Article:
2. Follow relevant hashtags and participate in the conversation by adding your take
  3. Thank a customer, partner, etc for something great they did to support your biz
  4. Recognize a customer or partner for something they do well
  5. Share a photo from the view from your office today
  6. Share your agenda – where are you headed next and why
  7. Ask a question to learn more about what your followers (and the twitterverse) thinks
  8. Share something that made you laugh
  9. Recommend a person or a brand to follow
  10. Celebrate a business or personal milestone
  11. Discuss a book you just read and why it matters
  12. Share insight into one of your products or services
  13. Take inspiration from a current event to illustrate where your business fits in
  14. Share something you just learned
  15. Dig out a photo from the past

Lessons Learned as a New Author

Guest Post by Donald Furrow-Scott
At a very early age, music began to affect me quite profoundly. I adored music, loved it actually, to the point I consumed it. AM radio was my most significant source of music in the 1960s, but my older brothers got record players, and then the living room got a big quadraphonic stereo system, seemingly as important as the television in the late ’60s.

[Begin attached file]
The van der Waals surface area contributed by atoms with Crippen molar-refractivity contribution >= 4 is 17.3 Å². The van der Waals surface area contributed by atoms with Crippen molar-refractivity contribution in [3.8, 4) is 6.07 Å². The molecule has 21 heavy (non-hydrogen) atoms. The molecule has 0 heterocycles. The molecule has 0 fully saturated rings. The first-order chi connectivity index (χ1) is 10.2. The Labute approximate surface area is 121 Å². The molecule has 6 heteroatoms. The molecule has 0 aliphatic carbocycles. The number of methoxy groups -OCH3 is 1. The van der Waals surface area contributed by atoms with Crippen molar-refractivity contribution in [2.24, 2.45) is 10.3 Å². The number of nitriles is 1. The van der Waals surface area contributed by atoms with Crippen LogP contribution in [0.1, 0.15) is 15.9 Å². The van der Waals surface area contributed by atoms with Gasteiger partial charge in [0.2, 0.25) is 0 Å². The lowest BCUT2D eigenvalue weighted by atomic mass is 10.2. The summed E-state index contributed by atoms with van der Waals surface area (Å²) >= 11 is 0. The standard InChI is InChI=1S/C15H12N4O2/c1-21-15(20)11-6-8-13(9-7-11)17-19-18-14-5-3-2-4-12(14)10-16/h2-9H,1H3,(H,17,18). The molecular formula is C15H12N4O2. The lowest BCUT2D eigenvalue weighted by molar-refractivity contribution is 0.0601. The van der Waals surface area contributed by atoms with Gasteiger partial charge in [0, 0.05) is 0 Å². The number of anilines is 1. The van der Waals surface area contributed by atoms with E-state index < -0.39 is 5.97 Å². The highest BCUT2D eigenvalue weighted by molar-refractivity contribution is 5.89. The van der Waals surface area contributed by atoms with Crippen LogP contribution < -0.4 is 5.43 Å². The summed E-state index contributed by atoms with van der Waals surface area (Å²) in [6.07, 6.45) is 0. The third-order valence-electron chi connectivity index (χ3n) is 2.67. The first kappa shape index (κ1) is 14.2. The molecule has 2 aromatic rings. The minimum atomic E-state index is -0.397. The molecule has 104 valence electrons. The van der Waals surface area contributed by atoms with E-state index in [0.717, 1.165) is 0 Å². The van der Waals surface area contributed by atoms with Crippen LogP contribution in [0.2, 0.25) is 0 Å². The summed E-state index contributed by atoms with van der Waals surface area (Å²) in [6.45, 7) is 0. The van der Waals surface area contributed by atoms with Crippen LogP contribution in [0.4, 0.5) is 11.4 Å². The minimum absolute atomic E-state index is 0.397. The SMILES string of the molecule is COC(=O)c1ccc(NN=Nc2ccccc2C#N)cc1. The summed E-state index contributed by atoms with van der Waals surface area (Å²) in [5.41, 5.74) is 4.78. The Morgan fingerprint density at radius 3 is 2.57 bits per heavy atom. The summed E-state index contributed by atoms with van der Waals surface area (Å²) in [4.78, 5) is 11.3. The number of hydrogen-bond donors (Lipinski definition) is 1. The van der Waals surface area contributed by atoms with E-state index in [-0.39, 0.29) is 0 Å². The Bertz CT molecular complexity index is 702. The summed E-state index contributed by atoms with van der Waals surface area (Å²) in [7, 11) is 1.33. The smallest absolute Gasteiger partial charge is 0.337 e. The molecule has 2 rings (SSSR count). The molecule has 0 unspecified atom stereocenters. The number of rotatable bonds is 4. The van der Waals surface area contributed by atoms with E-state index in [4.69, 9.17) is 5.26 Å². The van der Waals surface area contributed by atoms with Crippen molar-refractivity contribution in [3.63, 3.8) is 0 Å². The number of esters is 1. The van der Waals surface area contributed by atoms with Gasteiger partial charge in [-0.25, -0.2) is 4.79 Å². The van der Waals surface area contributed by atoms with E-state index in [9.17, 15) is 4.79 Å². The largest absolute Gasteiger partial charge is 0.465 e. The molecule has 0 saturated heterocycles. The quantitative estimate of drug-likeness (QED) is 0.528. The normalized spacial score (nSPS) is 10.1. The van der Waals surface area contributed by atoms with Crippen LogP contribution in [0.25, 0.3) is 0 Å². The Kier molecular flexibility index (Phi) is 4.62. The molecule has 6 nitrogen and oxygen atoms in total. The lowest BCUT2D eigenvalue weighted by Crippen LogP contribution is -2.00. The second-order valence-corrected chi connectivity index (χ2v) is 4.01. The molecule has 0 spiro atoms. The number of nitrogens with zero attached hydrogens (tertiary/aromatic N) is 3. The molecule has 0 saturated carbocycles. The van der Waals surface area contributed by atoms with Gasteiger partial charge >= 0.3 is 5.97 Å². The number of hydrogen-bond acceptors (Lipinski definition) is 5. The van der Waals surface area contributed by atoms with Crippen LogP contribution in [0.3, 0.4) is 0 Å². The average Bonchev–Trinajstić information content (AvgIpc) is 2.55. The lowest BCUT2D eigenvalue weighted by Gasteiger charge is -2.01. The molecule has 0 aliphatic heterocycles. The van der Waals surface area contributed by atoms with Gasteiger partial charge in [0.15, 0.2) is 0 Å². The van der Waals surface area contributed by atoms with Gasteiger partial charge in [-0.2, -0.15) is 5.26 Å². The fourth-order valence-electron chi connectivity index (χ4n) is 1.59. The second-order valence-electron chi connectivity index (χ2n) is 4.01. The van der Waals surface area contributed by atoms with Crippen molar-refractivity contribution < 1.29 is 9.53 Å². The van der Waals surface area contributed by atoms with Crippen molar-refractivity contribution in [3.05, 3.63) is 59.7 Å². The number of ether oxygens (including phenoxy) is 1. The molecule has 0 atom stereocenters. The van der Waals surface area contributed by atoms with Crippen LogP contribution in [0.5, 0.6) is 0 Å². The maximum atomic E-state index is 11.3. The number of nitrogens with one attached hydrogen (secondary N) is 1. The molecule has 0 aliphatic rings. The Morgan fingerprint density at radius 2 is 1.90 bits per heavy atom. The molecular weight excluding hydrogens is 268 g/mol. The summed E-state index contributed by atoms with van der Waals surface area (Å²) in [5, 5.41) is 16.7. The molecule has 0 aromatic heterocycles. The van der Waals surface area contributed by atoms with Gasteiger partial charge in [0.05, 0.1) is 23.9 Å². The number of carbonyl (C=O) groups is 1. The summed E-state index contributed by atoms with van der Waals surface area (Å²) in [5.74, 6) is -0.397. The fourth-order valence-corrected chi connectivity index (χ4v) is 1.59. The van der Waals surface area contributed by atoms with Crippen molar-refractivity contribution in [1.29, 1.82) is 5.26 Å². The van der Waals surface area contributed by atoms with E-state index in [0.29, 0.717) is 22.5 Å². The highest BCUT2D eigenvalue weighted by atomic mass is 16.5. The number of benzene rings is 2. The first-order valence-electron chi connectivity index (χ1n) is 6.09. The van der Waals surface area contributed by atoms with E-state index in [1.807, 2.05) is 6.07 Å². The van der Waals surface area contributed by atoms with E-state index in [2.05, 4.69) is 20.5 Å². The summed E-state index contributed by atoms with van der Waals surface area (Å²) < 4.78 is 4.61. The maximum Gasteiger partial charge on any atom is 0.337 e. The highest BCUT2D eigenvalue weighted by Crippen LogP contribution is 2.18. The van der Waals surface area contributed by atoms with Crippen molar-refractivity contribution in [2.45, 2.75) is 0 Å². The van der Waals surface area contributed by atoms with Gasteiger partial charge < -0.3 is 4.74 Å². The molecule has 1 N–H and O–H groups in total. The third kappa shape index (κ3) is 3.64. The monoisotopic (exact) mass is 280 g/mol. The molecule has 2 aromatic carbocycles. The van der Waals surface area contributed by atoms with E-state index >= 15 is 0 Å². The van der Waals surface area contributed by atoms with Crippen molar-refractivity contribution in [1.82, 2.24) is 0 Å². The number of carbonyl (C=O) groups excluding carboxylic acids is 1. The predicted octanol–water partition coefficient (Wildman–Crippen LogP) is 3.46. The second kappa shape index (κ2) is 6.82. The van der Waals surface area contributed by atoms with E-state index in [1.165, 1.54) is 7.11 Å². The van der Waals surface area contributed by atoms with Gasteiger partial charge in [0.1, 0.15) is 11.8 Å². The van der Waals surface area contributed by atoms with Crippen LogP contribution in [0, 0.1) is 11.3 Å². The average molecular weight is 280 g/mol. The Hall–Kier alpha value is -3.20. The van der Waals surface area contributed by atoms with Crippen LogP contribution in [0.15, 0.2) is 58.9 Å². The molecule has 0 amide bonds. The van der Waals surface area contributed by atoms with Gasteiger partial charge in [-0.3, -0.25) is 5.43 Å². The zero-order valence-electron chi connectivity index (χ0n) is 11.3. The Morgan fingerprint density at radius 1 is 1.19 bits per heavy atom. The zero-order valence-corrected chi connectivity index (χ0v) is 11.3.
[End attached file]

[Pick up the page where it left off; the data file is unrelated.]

My parents and brothers taste in music exposed me to everything from musical show tunes to Simon & Garfunkle to Classical to the Beetles. My older brother Robert played in folk and bluegrass bands as well as school musicals. I remember crowded bearded mandolin players frequently playing in the living room around tape players, and long hours wandering theater backstages during his rehearsals for shows like Auntie Mame. Classical music, however, intrigued me the most.
In 6th grade, I tried to learn to play music. I wanted to play the flute, but it was too “feminine” an instrument for a boy. They gave me a saxophone instead, probably because the school band needed another saxophone player more than a flute player.
To my honest shame and puzzling confusion, though, I had no real musical talent. As a very late bloomer, guitar necks and saxophones were too big for my small hands and body. I could play notes, understood chords, but making music did not come as freely, or so easily, as listening to music.